“Clint! Wait!” She leapt for him, grabbing his shoulder just in time to rip him out of harm’s way. What happened next caught her utterly by surprise. Even before he stumbled back into her and knocked her to the ground, fire raced through her fingertips to fill her entire frame. Her body tensed and her breathing went shallow and rapid. Her eyes dilated, and the whole world seemed to glow before her in a vague, minimalistic way. A Clint-shaped blob clambered to his feet and jumped back. A distant, metallic voice wailed, “Why’d you have to go and do that?” She wasn’t certain she’d heard the words correctly, but she could tell it was him, and the sound was sugar to her ears.
Her mind’s eye filled with the vision of Clint’s face, and an overwhelming urge to possess him wrapped itself around her heart and mind like a boa constrictor. A sensation welled inside her, a lioness rising and stretching her legs before a day of hunting; and the only thing it saw was him. More than anything in the world, she desired him body and soul. She rose to her feet knowing beyond doubt that she must seize him now or lose him forever. After all these years, had she really been suppressing this much emotion with regards to him? The feelings of lust were frighteningly unnatural; she wondered if this was what it was like to be male.
No! her inner voice screamed. Lindsay, get a grip! But there was no shaking his face, or the burning desire to lose herself in him.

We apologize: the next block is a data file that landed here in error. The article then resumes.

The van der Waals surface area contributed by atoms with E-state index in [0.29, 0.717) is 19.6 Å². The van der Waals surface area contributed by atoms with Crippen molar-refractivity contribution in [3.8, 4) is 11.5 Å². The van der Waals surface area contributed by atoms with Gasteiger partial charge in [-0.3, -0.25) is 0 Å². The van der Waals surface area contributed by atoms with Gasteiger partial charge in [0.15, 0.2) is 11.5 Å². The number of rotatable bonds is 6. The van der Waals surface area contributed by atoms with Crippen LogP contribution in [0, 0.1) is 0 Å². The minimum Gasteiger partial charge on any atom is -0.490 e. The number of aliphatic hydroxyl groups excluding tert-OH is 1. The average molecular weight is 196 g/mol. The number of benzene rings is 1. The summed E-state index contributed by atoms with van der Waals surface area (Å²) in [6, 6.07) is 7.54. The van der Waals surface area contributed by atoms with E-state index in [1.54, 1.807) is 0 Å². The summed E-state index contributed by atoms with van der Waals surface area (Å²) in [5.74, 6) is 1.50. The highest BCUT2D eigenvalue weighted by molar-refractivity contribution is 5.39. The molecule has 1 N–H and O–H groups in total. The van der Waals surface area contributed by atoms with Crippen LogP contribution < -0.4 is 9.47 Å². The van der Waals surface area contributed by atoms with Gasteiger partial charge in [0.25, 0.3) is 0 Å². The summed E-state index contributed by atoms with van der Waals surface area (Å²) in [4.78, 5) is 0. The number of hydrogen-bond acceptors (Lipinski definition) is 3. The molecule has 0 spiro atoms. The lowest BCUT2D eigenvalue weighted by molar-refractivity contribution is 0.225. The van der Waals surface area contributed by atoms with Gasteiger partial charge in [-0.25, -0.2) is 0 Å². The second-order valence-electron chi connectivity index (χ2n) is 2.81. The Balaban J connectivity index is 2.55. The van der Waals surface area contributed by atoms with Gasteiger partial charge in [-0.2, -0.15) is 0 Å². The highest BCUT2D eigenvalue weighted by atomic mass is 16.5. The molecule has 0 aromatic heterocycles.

He ripped your heart out and let it bleed on the floor, Lindsay! Let him go! You don’t need this case! You don’t need him! The voice in her head made some annoyingly notable points. Clint had been a sham in high school. Was he likely any different now?
But he’s so cute!
She shook her head. Stop it, Lindsay. You sound like a middle-school girl.
Clint was now striding—no, jogging—away from her. The only logical course was to follow him, and tackle him if necessary. He must not be allowed to get away!
“Plans have changed a bit, Sully,” he called behind him. “You enjoy Seattle, and call me when you find her. I’ll get my own ride, cool?”
Then she refocused her mind. The case. That was what was important. There was no way she’d give in to Mom and Dad’s expectations that she would utterly fail without them. Clint was just another guy like any other. The real Lindsay was more than some freak storm of hormones. The real Lindsay Sullivan needed no man. Let him run. See if she cared.
Just get the car and get this over with, she told herself.
With an abrupt about face, Lindsay Sullivan tore herself away from the absolute need to have Clint Christopherson.
Stan had a pretty normal, middle-class American youth. He was lucky enough to change that by convincing an exceptional woman to marry him in 2000, setting him on a much more fulfilling life course.
Four years later, Brigham Young University awarded him with a Bachelors of Science in civil and environmental engineering. He then he spent several years designing homes, prescribing work for bridges, and even exploring the mortgage industry.
In the midst of all this, he produced two science fiction anthologies in 2006 and 2007. In 2012, Breezy Reads Publishing picked up his romantic comedy The Cinderella Project. And thus he transformed himself from Captain Kirk into Don Juan.
Stan lives with his wife, children (final count to be determined) and two cats in Utah.